This might be a stupid question but how hard is it to learn to read and write Farsi? I understand it perfectly- anything anyone says I'm good. Songs are a little trickier but I figure it out heh. My dad spoke it to me my entire childhood (I'm half Turkish so my mom spoke Turkish and for the longest time I didn't think my parents could understand each other. Then I heard my dad speak Turkish when I was like 5 and pretty much stopped talking Farsi and switched to Turkish full time) and I used to be fluent but now when I speak I have an unfortunate American accent and I stammer a lot.
I was thinking about taking classes at Harvard and I've heard they are for my level, but I was just curious. My boyfriend taught himself in like a month but he's like a linguistic genius seeing as how he learned Turkish in about a year and a half and also taught himself to read Cyrillic and Greek (though he doesn't understand what he's reading).
What's that word that means, like, variations on a morpheme? Like how "il" and "ir" and "im" and "in" are all _____ of "im" which is the most common variation, so it's the _____.
I regularly say "towel" when I mean "pillow" and the other way around. Other than the fact they share two consonants and a vowel, I can't figure out why (since there are plenty of other words with more similar segments, like "conscious" and "conscientious", which I never mix).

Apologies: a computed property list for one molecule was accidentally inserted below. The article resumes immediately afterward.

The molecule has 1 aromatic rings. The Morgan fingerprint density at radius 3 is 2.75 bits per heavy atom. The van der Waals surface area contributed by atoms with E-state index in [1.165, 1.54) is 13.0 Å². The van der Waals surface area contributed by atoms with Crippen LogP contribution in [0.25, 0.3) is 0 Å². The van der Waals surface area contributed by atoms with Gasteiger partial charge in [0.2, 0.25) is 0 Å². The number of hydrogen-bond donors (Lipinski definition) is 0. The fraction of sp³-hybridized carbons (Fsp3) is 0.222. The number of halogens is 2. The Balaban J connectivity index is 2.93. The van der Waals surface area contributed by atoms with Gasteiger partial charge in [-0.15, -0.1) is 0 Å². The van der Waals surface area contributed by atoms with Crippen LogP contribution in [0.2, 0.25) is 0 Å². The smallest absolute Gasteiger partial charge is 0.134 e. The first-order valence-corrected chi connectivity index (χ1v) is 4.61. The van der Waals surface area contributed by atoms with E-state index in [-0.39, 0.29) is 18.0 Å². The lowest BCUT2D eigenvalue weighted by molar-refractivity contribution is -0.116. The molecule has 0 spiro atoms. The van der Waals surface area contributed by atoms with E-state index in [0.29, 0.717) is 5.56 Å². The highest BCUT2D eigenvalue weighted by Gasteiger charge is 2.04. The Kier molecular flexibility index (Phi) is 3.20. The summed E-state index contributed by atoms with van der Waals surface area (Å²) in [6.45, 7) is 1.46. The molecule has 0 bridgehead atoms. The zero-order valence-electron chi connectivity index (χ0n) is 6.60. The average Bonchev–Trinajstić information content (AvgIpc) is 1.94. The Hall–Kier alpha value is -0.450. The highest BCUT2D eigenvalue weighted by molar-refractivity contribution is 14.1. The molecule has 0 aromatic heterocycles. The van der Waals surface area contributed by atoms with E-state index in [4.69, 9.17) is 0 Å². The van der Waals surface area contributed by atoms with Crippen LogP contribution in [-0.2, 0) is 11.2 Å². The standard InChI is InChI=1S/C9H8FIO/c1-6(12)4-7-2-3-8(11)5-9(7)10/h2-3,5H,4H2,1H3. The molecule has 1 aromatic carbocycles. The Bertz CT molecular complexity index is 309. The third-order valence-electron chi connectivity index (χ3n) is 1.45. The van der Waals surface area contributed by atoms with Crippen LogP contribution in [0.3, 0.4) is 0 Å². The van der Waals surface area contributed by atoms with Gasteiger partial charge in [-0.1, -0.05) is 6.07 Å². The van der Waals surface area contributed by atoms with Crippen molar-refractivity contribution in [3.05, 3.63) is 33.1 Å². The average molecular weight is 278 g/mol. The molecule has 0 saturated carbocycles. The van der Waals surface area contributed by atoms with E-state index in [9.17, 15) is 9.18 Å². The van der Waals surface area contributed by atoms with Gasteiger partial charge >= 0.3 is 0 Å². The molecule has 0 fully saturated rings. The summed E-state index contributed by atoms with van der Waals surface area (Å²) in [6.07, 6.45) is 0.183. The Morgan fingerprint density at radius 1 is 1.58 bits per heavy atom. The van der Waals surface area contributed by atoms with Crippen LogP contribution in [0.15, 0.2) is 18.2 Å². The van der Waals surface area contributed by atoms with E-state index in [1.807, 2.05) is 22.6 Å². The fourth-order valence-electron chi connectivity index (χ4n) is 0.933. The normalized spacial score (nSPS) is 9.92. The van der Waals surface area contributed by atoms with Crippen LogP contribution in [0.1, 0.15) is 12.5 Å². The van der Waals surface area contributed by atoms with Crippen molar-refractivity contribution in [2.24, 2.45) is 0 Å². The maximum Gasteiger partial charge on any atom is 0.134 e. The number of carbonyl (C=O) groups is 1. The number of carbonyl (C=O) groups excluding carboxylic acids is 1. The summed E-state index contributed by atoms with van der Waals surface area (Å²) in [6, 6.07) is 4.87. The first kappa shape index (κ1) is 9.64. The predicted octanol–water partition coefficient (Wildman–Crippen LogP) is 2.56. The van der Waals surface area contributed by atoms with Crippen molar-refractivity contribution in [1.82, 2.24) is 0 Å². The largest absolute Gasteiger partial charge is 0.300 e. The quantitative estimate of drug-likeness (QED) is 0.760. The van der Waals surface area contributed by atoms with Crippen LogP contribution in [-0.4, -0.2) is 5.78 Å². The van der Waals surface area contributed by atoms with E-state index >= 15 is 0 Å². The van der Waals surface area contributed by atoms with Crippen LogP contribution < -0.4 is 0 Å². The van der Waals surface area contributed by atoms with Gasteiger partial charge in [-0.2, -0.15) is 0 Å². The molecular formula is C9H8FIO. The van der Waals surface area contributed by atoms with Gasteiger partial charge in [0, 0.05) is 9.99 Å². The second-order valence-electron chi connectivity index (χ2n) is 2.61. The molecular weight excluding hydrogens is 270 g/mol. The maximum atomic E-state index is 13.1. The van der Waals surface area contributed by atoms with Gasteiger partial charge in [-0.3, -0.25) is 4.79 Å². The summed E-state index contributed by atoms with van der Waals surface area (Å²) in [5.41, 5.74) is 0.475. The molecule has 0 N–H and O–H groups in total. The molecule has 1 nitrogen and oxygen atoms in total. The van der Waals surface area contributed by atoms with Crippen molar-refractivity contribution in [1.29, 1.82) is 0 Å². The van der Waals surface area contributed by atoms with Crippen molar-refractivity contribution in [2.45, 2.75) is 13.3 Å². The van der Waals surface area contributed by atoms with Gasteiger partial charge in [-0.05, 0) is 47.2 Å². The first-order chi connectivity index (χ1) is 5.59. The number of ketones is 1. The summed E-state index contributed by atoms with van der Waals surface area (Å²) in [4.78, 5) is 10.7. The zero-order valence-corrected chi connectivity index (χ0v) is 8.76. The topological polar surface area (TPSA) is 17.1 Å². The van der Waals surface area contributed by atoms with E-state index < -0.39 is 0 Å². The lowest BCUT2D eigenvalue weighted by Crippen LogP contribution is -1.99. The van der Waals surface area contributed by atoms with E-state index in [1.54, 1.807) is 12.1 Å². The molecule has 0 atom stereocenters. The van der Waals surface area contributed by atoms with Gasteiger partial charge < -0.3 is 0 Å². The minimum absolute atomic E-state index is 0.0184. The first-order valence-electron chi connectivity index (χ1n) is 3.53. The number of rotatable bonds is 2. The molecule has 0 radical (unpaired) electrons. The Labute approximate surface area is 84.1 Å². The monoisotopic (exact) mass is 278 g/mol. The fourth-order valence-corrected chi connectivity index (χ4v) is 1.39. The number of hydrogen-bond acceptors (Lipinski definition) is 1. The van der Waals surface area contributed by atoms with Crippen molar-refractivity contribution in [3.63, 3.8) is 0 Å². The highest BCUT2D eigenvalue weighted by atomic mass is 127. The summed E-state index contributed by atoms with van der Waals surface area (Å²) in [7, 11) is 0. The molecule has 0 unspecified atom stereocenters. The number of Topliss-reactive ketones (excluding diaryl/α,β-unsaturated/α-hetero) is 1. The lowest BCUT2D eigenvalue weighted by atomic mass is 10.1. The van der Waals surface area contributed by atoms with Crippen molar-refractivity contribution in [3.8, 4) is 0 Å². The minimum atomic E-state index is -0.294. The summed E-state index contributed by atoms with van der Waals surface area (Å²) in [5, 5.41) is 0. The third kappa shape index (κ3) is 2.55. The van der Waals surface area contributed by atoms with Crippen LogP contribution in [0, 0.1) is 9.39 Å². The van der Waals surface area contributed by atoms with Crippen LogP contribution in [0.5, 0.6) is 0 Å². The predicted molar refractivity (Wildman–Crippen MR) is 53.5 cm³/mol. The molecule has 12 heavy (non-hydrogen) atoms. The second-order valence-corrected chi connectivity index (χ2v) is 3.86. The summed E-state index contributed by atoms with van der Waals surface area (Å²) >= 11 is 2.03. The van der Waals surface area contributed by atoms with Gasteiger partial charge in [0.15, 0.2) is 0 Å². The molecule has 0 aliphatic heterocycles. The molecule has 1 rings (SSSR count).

Do you guys do the same? Which are your irrational mix-words?
ETA: I knew this was something of a phenomenon. Thanks to all who replied--very enlightening and humorous.
Now, what in the world would linguistics studies make of this? Does anyone have any links to formal theory dealing with this phenomenon?
It's my first post here, so hello. :)
I know there are a lot of people here who know Japanese, so I was hoping someone could help me with my Christmas list.
I've been studying Japanese for almost seven years now and I'm in my fourth year at university. I'm not fluent, but I'm almost there and I was thinking that now would be a good time to get an electronic dictionary.
So, my question is: Does anyone have one that you're particularly fond of? There are so many and I'd like to narrow it down to one and save my dad some trouble.
I'm trying to write about verb raising in Spanish, and realized I don't really understand some of the basics of verb raising. In a language like Spanish where all verbs are inflected with person, do all verbs raise? Or do only verbs with tense inflections raise? (like the Spanish pasts and future). How do you prove that verbs raise in a language like this? My book gives some examples from French about adverb position, but I don't really understand them. What about verb raising when you have haber as an auxilary? Where the heck would your participle go on a tree?